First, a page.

Year in review? Do we have to?
We might all feel a certain reluctance to revisit the year just past, what with its turbulent politics, more apparent climate change effects, and not to mention the worst and most disruptive public health crisis of the last century.
But of course there are also plenty of lessons and important insights to be had as we get ready to turn the page to the new year and to especially to the ever-more-real prospects of recovery and rebuilding for the future.
A little help from your friends
This is not a new lesson but this year powerfully reinforced just how important relationships are within the international education community: among colleagues, with our students, and with agents and partners abroad.
Looking ahead, there is every indication that students will rely even more on agents and trusted advisors to navigate new options and study pathways in the post-pandemic landscape, and that agents will play a key role in the recovery in 2021 and after.
Getting smarter about online learning
With the first COVID lockdowns late in Q1 2020, the world’s educators and students made an abrupt transition to online learning. This shift was unprecedented in its speed and scale, and it wasn’t always pretty, but there were a number of important insights gained along the way that will now fuel the next phase of investment and development in digital delivery.
In terms of longer-term impacts, the pandemic will likely be seen as a major accelerator in the more widespread use of hybrid and online learning as well as a more rapid adoption of non-degree credentials.
Digital recruitment comes to the fore
This was also a year in which we all necessarily leaned into digital recruitment channels with a completely different scale of effort and investment. Underpinning that digital footprint was the very clear and pressing demand from students and partners for more frequent and personalised communication. The idea of around-the-clock recruiting, which had been fuelled in part by digital channels in recent years, certainly gained new currency this year as a result.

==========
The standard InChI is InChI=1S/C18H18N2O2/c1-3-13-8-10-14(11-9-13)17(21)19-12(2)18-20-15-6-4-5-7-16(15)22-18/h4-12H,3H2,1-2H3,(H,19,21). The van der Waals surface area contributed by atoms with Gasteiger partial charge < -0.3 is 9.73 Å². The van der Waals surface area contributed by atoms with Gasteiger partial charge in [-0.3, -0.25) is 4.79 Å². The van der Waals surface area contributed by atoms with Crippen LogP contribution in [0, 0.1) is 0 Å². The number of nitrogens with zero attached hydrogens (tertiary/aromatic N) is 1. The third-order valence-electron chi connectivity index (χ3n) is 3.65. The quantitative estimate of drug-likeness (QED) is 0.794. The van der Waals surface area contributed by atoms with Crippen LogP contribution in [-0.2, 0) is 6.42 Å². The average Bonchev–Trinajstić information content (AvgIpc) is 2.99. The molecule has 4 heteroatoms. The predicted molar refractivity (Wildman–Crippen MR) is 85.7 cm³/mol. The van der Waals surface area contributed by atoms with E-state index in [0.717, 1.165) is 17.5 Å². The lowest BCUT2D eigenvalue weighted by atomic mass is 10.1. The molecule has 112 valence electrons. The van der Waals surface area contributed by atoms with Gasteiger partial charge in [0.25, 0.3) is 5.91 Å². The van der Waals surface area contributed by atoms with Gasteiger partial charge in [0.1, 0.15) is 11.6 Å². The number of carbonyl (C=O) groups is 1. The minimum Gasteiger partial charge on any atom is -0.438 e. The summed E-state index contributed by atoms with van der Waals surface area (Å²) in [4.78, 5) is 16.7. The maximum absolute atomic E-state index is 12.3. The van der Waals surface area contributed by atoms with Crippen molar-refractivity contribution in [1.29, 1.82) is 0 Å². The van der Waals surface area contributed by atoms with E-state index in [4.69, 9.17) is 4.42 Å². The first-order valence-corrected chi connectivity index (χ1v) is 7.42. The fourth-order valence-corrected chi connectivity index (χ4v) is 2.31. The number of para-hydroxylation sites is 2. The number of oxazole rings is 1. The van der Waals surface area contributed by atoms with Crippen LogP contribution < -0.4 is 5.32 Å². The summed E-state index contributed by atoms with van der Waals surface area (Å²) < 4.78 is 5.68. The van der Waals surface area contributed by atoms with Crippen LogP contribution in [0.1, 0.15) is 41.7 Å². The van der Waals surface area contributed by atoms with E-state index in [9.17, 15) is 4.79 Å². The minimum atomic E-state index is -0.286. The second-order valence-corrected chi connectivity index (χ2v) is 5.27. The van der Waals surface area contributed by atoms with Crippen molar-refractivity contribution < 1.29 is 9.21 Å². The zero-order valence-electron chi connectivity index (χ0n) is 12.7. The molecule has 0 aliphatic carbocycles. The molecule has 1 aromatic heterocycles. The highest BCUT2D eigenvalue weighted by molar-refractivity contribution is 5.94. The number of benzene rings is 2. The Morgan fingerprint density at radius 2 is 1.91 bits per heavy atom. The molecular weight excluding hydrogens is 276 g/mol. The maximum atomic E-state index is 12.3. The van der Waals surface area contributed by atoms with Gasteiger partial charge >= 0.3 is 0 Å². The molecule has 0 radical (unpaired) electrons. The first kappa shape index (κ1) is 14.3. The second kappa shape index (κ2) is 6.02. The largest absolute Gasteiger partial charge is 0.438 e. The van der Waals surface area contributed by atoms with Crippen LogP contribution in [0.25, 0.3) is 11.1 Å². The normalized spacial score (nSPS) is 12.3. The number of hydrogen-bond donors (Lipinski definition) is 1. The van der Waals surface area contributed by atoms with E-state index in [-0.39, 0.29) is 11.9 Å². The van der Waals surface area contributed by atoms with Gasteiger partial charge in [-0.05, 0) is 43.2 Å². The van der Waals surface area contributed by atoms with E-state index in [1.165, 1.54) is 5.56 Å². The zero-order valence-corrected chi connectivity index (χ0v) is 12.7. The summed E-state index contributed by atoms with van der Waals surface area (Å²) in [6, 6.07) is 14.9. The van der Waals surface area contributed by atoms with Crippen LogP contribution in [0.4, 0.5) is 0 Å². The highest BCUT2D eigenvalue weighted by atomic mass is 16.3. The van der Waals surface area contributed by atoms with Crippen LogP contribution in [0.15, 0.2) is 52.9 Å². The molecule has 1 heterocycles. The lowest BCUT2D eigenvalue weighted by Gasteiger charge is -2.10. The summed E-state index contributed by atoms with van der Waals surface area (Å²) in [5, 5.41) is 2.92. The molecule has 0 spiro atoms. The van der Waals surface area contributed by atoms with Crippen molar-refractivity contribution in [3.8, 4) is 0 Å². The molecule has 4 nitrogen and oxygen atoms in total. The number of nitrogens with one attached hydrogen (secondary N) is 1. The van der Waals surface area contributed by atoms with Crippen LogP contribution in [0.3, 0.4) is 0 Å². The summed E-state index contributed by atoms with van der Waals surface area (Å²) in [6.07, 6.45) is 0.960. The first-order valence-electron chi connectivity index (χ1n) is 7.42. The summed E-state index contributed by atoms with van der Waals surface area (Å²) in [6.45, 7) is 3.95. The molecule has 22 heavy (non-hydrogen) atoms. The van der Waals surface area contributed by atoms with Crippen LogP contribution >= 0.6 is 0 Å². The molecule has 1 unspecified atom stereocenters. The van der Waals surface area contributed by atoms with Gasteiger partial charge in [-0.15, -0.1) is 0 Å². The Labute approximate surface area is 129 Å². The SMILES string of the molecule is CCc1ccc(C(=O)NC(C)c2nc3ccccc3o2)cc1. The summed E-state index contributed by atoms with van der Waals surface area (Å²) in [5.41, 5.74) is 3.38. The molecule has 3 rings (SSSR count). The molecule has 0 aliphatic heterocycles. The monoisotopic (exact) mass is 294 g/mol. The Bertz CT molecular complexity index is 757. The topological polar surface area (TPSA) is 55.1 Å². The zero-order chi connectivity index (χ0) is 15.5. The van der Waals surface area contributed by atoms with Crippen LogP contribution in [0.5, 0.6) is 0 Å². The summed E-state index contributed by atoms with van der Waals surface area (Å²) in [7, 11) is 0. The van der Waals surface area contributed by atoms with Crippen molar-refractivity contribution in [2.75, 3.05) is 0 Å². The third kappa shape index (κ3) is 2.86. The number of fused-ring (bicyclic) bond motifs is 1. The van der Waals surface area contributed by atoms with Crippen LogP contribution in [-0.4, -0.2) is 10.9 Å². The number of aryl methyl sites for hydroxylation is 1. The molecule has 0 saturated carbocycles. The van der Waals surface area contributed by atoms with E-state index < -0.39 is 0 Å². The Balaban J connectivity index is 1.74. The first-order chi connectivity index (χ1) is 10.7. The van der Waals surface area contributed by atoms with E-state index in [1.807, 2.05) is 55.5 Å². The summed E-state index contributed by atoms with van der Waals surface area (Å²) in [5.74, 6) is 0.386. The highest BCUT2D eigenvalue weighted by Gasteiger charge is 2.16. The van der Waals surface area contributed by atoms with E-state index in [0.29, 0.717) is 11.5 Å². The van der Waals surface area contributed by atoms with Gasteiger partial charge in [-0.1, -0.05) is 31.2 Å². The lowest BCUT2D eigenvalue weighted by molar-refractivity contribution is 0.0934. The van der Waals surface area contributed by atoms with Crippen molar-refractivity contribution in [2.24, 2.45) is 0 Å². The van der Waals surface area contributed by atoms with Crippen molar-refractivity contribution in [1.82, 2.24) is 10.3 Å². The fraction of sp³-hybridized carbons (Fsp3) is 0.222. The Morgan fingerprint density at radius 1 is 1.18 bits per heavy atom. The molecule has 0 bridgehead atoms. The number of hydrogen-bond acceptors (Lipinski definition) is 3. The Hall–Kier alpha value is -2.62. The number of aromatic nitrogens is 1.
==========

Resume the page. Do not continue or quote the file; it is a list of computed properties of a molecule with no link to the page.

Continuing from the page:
And we saw a great deal of emphasis on expanded content marketing strategies, virtual reality, virtual campus tours, and – in what could be counted as one of the pleasant surprises of the year – the surprising effectiveness of well-executed online fairs and events.
Building back better
The conversation is already taking shape around global recovery, and it relies heavily on terms like “reset”, “new models”, and “building back better”. What many in the industry have begun to imagine is not only a return to pre-COVID business levels but the emergence of new modes and practices of international education that are more equitable, accessible, and sustainable for the future.
Early this year, we set out some key operating ideas for international educators, recruiters, and stakeholders as the pandemic began to take hold. Looking back at those now, they read like first principles for recovery as well: be flexible, be reassuring, be online, and be human.
This in particular seems to us an especially apt sentiment to hold in mind as we welcome in the new year: “Technology is a wonderful thing but international education will never stop being about personal connections and the relationships we build with colleagues, partners, and students. So even as you lean more on digital tools, take care to keep that human element front and centre.”
A special thank you to all of our readers for following along with us during this extraordinary and challenging year. We are looking ahead to 2021 with optimism and hope for the future and we look forward as well to continuing to bring you the latest insights and analysis throughout the year to come.